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Explaining Myeloproliferative Neoplasm Disease Progression to Patients

Explaining Myeloproliferative Neoplasm Disease Progression to Patients from Patient Empowerment Network on Vimeo.

What is the best way to explain disease progression to myeloproliferative neoplasm patients? MPN experts Dr. Gabriela Hobbs and Natasha Johnson share advice on how they work with patients and families to clearly explain disease progression.

Dr. Gabriela Hobbs is a hematology-oncology physician specializing in the care of patients with myeloproliferative neoplasms (MPN), chronic myeloid leukemia, and leukemia. Dr. Hobbs serves as clinical director of the adult leukemia service at Massachusetts General Hospital and is an assistant professor at Harvard Medical School. 

Natasha Johnson, is an Advanced Oncology Nurse Practitioner at Moffitt Cancer Center, where she cares for people living with MPNs with kindness, patience, and humanity. Natasha also speaks at conferences to educate other healthcare professionals about MPN care, research, and treatment. 

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Nicole Rochester, MD:

I wanted to shift again and start to talk about specifically disease progression. And we know that that is, unfortunately, something that is an important element of MPNs. And so as we talk to fellow MPN specialists, what are you all’s recommendations for how they can best explain disease progression to patients? Are there any specific languaging or specific tactics that you all use, and even things that maybe you shouldn’t say as you are sharing information about disease progression? Either one of you, feel free to go first.

Gabriela Hobbs, MD:

So disease progression, I think is a really challenging topic, because on the one hand, I think it’s really important to educate patients. It’s really important for patients to know that that is a possibility, that it is something that can happen. It’s really challenging to have a patient that has lived with this disease for a long time, hardly even knows the name of that disease. Maybe they were seen elsewhere, etcetera, and then all of a sudden, something’s going wrong and they just weren’t prepared for that. But I feel like that really does need to be balanced by the fact that, thankfully, progression happens infrequently. And so you also…going back to what we were saying before, you want to help a patient to be able to live well with these diseases and not be defined by those diseases. And so one of the things that I try to do with patients is, especially during that initial visit, I spend some time explaining to them what the disease is, that it can progress to myelofibrosis, that it can progress to leukemia. But then I also try to reassure them as much as possible that this is an infrequent event, that the reason why we follow patients in-clinic is so that we can start to notice if there’s disease progression, that it usually happens gradually.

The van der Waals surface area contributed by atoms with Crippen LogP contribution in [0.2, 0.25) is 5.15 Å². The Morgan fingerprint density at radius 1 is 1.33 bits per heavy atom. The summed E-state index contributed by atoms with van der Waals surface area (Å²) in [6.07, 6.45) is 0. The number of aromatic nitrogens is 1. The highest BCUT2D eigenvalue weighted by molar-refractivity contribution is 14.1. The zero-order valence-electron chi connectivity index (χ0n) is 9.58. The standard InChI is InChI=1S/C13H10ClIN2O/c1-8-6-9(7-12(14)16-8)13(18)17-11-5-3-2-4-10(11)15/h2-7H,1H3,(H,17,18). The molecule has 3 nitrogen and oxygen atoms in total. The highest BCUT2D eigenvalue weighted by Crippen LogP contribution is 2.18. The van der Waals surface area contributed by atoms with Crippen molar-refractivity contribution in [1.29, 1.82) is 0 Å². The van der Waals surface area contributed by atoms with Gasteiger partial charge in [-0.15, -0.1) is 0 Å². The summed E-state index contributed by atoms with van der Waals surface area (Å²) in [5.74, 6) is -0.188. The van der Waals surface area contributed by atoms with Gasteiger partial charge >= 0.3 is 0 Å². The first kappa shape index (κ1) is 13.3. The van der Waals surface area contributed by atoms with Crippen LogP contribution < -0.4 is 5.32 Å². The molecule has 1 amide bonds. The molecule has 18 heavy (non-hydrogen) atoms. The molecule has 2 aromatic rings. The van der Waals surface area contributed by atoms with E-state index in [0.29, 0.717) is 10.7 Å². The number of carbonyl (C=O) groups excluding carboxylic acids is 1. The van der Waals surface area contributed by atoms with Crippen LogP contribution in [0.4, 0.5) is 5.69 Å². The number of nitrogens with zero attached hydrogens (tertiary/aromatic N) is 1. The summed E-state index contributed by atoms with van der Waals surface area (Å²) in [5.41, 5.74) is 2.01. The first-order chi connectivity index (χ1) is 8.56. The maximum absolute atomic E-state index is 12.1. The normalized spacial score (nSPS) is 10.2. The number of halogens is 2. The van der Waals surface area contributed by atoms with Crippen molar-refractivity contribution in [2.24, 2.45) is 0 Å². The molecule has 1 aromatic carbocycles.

And then I try to say, “You have this information. We can’t necessarily change that at this moment, there are maybe some tools that we can use in the future, but try to put that information in a box in your brain, put the key, put it away, try not to think about that every day when you’re outside of here. Definitely okay to open that back up when you’re with me in the room. If you want to get those anxieties out, that’s fine, but let’s really try to make sure that that’s in the back and not at the forefront of our thoughts.” And kind of going back to one of the things we were discussing before about what the patient thinks is most important, what the clinician thinks is most important. If you ask patients what are they most concerned about with their MPN, oftentimes that response is, “Is my disease going to progress?” And so I think acknowledging that and talking about that is important, but then also reminding patients that over time, they need to, hopefully with your help, or maybe they need additional assistance with therapists or social workers, etcetera, let’s find a way to put that away so that it’s not really at the forefront of our thoughts every single day, because that also ends up being not productive.

Nicole Rochester, MD:

I love that approach, of providing the education, but also that balance that you talked about, Dr. Hobbs. I love the idea of putting it away, putting it in a box [chuckle] and locking it, and then opening it back up when you’re in the safety with your healthcare provider. That’s beautiful.

Do you have anything to add to that, Ms. Johnson? 

Natasha Johnson:

I completely agree. Your example there of putting it in the box, I’m going to use that in clinic. [laughter] I think it’s a great visual for patients. Because like you said, they’re very scared, and it can control them and take over, and we don’t want the disease to take over their life. Still live. Enjoy. 

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